As I have mentioned here before, one of the main reasons I continue to line Setanta Sports' pockets to the tune of a tenner a month is that they have excellent coverage of Dutch league football. I say "excellent". To clarify somewhat, their coverage is extensive and fulsome although their commentary is decidedly ropey (one such eejit spent an entire NAC Breda match calling them "Roda" just because they both wear a yellow strip, for example).
Anyway, having seen some Dutch league football before, a return was long overdue and so the wife and I picked a great weekend to go - when Spurs were in town. Thankfully, our trip included a couple of nights in the fine Belgian haven of Antwerp and so we escaped the worse of the North London invasion.
This time, I plumped for a Friday night match from the Dutch Jupiler League - their equivalent of the Championship. A short train ride from our base in Eindhoven took us to the pretty market town of 's-Hertogenbosch and a 158 bus carried us to the de Vliert Stadion on the outskirts of town.
FC Den Bosch are not that famous a club. Their previous incarnation, BVV, won the League in 1947 but since they became Den Bosch in 1965, the odd promotion to the big time has been the limit of their success. Oh, and the odd big player passing through onto bigger and better things (one Rutgerus van Nistelrooy figured for a short spell).
This was a top of the table clash though - third place FC Zwolle were the visitors with fourth place Den Bosch looking to avenge their 4-1 thrashing in the reverse fixture earlier in the season.
After a trip to see Marion in the friendly fanshop (they only had away shirts in anything approaching an adult mens size, but for your €25 they did throw in an authentic pair of away shorts also) we bought our tickets (a reasonable €13) and headed for the bar.
Well, I say "bar". The reality was that the function facility for the home faithful was a small Portakabin at the back of an untended grassy bank containing a couple of lavvies, a beer keg and some faded pictures of bygone glory days. It also contained any number of dubiously aged kids sloshing Bavaria to no-one's concern and some of the worst sweatsuits this side of a Sports Direct firesale.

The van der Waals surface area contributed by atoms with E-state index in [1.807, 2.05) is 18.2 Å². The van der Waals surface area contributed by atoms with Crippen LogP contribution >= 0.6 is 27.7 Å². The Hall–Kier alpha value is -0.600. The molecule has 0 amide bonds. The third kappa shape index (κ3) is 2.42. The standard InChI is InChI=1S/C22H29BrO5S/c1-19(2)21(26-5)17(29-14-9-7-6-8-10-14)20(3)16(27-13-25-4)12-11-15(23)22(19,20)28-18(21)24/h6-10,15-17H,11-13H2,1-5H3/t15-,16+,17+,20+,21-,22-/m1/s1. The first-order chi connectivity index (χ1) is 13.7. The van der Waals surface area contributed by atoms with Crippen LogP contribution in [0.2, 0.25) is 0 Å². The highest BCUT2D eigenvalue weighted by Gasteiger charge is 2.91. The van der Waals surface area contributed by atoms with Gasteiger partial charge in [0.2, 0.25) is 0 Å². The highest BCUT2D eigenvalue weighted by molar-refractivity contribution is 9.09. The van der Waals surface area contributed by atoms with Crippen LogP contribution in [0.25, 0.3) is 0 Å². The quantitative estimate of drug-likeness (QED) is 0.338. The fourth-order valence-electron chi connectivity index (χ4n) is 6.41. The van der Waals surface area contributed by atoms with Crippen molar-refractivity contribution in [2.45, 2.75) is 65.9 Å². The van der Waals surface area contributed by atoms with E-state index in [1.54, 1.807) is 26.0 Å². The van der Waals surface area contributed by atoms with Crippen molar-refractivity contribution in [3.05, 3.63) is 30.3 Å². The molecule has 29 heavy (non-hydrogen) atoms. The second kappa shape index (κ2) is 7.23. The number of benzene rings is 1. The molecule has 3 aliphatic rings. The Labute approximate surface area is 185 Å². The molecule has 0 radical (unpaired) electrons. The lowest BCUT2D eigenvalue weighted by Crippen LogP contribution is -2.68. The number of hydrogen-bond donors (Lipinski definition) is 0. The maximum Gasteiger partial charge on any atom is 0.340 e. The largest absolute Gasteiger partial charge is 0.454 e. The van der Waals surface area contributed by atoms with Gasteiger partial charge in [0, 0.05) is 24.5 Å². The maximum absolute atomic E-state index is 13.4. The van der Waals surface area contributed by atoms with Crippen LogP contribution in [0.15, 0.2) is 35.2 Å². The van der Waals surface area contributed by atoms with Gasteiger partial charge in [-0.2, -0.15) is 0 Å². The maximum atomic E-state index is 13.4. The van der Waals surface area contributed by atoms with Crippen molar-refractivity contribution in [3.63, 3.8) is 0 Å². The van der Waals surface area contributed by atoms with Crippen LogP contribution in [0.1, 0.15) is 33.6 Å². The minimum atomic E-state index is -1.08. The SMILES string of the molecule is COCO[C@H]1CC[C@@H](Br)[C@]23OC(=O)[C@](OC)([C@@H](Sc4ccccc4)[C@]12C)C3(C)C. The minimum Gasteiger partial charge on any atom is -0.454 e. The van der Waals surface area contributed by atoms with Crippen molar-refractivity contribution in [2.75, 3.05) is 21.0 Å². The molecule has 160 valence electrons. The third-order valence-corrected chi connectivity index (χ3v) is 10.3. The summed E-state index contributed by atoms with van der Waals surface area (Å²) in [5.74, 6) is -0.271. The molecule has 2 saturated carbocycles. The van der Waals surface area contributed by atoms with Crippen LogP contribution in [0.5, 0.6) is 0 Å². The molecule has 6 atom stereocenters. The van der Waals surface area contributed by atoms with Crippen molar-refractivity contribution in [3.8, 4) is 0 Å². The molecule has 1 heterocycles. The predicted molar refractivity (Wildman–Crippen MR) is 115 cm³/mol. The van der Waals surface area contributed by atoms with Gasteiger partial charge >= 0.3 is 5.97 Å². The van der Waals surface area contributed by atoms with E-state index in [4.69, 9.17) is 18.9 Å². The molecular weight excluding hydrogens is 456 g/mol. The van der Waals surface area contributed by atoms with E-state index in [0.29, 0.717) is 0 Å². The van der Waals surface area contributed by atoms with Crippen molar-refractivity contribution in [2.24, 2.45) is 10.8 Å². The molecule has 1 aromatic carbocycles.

Anyway, 8 o'clock duly arrived and to far to grand a fanfare we got started.
To be fair, there's not much to write. The away support was (like every Dutch game I have ever seen) pretty pitiful, although the large minibus load that turned up did their best to make themselves heard. Den Bosch fielded a stray Irishman named Barry Maguire who, despite being tidy enough, I couldn't help think had missed out by a different vowel and a different consonant on being the best monikered footballer in the world game. "Help me, help you!" (etc).
Zwolle's shirts were also by some distance the busiest I have seen for a while - no room for the players names you'll notice as there's more than enough going on with the sponsors...
All time Macedonian international goalscorer Georgi Hristov (famous only in the UK for claiming all the women in Barnsley were "dogs") showed why he has found his level in European football (over 200 games for Den Bosch) by turning in a mediocre performance and missing the home side's best chance from open play. Their best chance of the night though came when a dubious first half penalty award gave Koen van der Biezen the opportunity to dribble the worst penalty I have ever seen in the flesh miles wide of the keeper's right hand post. I have also never heard such an uncharitable cheer when a player is substituted as greeted the sign of the number 19 trudging disconsolately towards the dugout.
The home fans - a total of 4381 of us braved the match - were loud enough albeit in a tuneless and slightly gruff way. It consisted of not so much singing as neanderthal grunting for most of the game, although I do appreciate that "you're going home in an apostrophe S hyphen Hertogenbosch ambulance" doesn't scan all that successfully.
Still, everyone happy with a point (actually, no. No-one happy with a point) and off we headed back into the dark of a brisk Brabant night all the richer for seeing the genius of Nyron Wau in action.